The federal government may be needed to prevent GM from taking away the physical assets and accounts of the plant; it may also be needed in various ways to support the community. However, since the federal government is unlikely to be democratic in structure if it owned the plant. Workers would still be treated as things since the federal government would be the employer. Undoubtedly, given the macro environment of a capitalist economy dominated by employers, community organization would also tend in that direction. However, there would be less of tendency in that direction than would be the case if the federal government owned the plant.

In relation to the second point–a plan for democratically producing environmentally-friendly output, the emphasis seems to be more on the kind of output rather than the kinds of relations between human beings at work. Admittedly, creating environmentally-friendly vehicles does express a positive relation between individuals, but this relation would be between the set of workers producing the environmentally-friendly objects and other workers and institutions who buy the vehicles.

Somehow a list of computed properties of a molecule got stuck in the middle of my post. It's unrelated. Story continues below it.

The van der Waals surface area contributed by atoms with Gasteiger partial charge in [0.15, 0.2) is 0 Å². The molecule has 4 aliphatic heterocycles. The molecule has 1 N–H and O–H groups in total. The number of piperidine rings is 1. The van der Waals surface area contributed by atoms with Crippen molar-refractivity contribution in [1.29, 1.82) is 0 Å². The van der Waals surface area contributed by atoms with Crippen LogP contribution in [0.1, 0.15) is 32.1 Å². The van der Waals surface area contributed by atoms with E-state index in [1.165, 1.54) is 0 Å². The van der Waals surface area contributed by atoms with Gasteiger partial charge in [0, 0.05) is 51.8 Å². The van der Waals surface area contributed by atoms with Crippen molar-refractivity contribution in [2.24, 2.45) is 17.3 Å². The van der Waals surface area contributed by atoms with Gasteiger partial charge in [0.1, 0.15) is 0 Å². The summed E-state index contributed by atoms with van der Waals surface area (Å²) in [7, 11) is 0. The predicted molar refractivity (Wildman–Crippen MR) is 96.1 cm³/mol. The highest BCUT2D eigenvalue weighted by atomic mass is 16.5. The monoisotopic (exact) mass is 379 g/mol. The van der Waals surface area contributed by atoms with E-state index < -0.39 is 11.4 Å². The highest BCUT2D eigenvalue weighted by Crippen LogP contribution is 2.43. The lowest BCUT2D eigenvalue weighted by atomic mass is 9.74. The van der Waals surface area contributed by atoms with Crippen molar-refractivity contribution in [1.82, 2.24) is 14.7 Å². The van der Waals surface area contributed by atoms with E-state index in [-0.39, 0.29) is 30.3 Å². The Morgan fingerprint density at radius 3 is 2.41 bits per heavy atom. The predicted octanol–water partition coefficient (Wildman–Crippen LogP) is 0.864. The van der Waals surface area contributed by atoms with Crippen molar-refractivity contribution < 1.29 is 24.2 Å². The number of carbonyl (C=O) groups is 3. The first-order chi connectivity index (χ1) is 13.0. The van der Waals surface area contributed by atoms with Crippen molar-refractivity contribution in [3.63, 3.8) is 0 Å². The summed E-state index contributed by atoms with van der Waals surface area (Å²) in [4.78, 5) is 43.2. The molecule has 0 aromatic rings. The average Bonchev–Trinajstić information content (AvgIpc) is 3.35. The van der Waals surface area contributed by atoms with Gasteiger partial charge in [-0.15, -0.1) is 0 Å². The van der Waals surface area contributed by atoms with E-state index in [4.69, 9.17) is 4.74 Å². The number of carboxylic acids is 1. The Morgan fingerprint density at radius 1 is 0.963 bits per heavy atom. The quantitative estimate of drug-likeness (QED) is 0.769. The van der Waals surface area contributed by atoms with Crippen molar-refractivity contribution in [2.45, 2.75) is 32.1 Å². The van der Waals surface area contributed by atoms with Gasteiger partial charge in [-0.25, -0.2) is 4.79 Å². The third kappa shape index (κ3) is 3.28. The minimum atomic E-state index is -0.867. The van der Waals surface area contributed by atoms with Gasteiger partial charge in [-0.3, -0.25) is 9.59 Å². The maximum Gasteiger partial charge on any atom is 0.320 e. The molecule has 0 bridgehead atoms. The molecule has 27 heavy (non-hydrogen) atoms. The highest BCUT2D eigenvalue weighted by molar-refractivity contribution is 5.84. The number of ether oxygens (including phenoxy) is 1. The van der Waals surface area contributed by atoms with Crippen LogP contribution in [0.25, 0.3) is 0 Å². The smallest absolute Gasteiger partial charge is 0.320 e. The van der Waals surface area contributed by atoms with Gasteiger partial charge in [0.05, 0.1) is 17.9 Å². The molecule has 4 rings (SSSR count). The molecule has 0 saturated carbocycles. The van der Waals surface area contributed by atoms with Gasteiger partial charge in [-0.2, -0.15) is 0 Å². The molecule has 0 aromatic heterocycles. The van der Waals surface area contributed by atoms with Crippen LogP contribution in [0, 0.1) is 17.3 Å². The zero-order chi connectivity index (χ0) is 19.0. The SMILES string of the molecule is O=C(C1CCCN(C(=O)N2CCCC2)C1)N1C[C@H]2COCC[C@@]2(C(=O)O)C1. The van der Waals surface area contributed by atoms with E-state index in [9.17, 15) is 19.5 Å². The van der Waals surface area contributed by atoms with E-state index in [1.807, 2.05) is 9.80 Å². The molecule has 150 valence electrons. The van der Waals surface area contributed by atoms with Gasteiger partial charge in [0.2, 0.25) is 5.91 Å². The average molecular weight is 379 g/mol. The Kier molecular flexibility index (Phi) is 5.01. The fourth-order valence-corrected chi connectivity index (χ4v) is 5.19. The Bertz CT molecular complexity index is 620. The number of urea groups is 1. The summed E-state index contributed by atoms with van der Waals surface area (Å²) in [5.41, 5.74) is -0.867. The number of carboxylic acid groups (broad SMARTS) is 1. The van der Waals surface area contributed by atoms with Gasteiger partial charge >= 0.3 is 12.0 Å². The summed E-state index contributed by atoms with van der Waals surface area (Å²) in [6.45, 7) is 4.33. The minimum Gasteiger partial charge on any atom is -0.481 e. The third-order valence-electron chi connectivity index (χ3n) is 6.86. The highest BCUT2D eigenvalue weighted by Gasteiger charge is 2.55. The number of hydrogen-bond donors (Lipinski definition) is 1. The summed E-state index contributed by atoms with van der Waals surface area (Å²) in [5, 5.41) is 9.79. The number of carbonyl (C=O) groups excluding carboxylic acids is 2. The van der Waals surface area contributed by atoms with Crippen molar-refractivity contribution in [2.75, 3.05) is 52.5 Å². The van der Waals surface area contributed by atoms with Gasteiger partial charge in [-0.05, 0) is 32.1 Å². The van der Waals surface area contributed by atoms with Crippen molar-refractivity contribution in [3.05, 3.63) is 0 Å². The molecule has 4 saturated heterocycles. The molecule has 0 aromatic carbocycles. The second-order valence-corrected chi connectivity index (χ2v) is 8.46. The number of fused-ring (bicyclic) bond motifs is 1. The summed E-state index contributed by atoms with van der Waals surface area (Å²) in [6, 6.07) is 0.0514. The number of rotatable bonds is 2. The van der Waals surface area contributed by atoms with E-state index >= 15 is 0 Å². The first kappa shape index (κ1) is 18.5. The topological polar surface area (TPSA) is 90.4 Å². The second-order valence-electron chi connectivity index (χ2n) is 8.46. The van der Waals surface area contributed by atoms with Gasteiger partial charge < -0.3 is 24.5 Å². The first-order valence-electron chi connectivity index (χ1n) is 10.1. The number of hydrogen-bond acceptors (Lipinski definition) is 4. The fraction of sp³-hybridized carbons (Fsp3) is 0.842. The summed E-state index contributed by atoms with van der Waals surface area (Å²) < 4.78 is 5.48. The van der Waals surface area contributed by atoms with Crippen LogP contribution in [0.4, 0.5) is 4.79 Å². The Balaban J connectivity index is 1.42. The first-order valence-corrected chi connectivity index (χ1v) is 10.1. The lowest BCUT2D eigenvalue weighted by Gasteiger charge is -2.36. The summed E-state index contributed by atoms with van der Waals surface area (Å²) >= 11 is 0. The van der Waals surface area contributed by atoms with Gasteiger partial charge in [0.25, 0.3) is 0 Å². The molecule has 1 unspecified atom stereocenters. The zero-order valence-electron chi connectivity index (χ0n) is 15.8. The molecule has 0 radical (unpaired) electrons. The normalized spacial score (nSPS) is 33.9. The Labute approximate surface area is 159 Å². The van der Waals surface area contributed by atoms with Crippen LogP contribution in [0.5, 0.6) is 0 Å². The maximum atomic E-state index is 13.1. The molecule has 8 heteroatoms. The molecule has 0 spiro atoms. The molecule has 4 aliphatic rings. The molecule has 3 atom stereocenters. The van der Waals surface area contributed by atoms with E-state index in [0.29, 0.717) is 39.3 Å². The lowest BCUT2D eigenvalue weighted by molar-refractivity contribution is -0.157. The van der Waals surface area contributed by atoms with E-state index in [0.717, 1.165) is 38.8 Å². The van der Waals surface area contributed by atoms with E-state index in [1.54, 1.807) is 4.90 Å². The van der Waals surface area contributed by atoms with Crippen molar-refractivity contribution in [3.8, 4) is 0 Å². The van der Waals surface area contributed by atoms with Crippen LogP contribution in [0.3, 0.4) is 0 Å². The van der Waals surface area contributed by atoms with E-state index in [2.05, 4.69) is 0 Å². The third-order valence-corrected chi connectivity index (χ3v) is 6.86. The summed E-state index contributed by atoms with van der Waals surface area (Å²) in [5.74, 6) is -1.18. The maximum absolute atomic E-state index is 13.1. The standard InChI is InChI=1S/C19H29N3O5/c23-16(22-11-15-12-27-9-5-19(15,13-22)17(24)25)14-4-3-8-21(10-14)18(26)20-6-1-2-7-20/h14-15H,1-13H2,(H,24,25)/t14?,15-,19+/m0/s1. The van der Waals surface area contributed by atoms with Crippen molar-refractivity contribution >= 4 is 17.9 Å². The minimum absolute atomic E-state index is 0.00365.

What should have been included is a characterization of the preferred internal relations between workers–democratic–and how such a form could at least have been begun (although hardly achieved since the Oshawa plant would exist in a sea of capitalist relations of production and exchange).

The two bulleted points, with the suggested modifications, will however very unlikely be realized; GM will in all likelihood be closed down, with the Oshawa workers and community experiencing the immediate brunt of the shut down. What would have been required was persistent preparation of both the community and the workers (of course, not exclusionary since Oshawa workers can also be inhabitants of Oshawa) for a democratic takeover of the plant through a criticism of the employer-employee relation as such. Given the lack of such criticism, workers are likely unprepared ideologically and psychologically  (in terms of their attitude towards what needs to be done and what goals to pursue) for a democratic break with the structure of capitalist production and exchange.